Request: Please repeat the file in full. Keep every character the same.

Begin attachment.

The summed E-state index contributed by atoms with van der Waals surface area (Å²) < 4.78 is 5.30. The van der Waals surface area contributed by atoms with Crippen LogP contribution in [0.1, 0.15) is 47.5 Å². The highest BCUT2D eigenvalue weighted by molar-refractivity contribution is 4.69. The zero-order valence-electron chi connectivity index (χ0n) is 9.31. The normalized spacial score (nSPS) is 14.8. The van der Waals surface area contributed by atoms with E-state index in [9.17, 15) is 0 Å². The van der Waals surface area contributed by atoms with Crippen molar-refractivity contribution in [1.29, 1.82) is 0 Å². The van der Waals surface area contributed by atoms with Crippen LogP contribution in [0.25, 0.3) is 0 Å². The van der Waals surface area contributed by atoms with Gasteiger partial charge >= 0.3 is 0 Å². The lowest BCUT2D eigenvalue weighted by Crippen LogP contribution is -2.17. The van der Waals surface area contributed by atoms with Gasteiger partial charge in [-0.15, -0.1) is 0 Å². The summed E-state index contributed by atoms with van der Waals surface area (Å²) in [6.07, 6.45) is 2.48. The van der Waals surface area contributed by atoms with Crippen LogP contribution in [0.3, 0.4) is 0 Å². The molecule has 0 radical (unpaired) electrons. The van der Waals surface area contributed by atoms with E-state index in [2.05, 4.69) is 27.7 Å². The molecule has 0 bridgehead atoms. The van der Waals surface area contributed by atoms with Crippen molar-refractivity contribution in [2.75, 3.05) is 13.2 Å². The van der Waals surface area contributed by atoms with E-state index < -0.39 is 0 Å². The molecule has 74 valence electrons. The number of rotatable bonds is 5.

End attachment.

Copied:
The summed E-state index contributed by atoms with van der Waals surface area (Å²) < 4.78 is 5.30. The van der Waals surface area contributed by atoms with Crippen LogP contribution in [0.1, 0.15) is 47.5 Å². The highest BCUT2D eigenvalue weighted by molar-refractivity contribution is 4.69. The zero-order valence-electron chi connectivity index (χ0n) is 9.31. The normalized spacial score (nSPS) is 14.8. The van der Waals surface area contributed by atoms with E-state index in [9.17, 15) is 0 Å². The van der Waals surface area contributed by atoms with Crippen molar-refractivity contribution in [1.29, 1.82) is 0 Å². The van der Waals surface area contributed by atoms with Crippen LogP contribution in [0.25, 0.3) is 0 Å². The van der Waals surface area contributed by atoms with Gasteiger partial charge >= 0.3 is 0 Å². The lowest BCUT2D eigenvalue weighted by Crippen LogP contribution is -2.17. The van der Waals surface area contributed by atoms with Gasteiger partial charge in [-0.15, -0.1) is 0 Å². The summed E-state index contributed by atoms with van der Waals surface area (Å²) in [6.07, 6.45) is 2.48. The van der Waals surface area contributed by atoms with Crippen LogP contribution in [0.3, 0.4) is 0 Å². The molecule has 0 radical (unpaired) electrons. The van der Waals surface area contributed by atoms with E-state index in [2.05, 4.69) is 27.7 Å². The molecule has 0 bridgehead atoms. The van der Waals surface area contributed by atoms with Crippen molar-refractivity contribution in [2.75, 3.05) is 13.2 Å². The van der Waals surface area contributed by atoms with E-state index < -0.39 is 0 Å². The molecule has 74 valence electrons. The number of rotatable bonds is 5.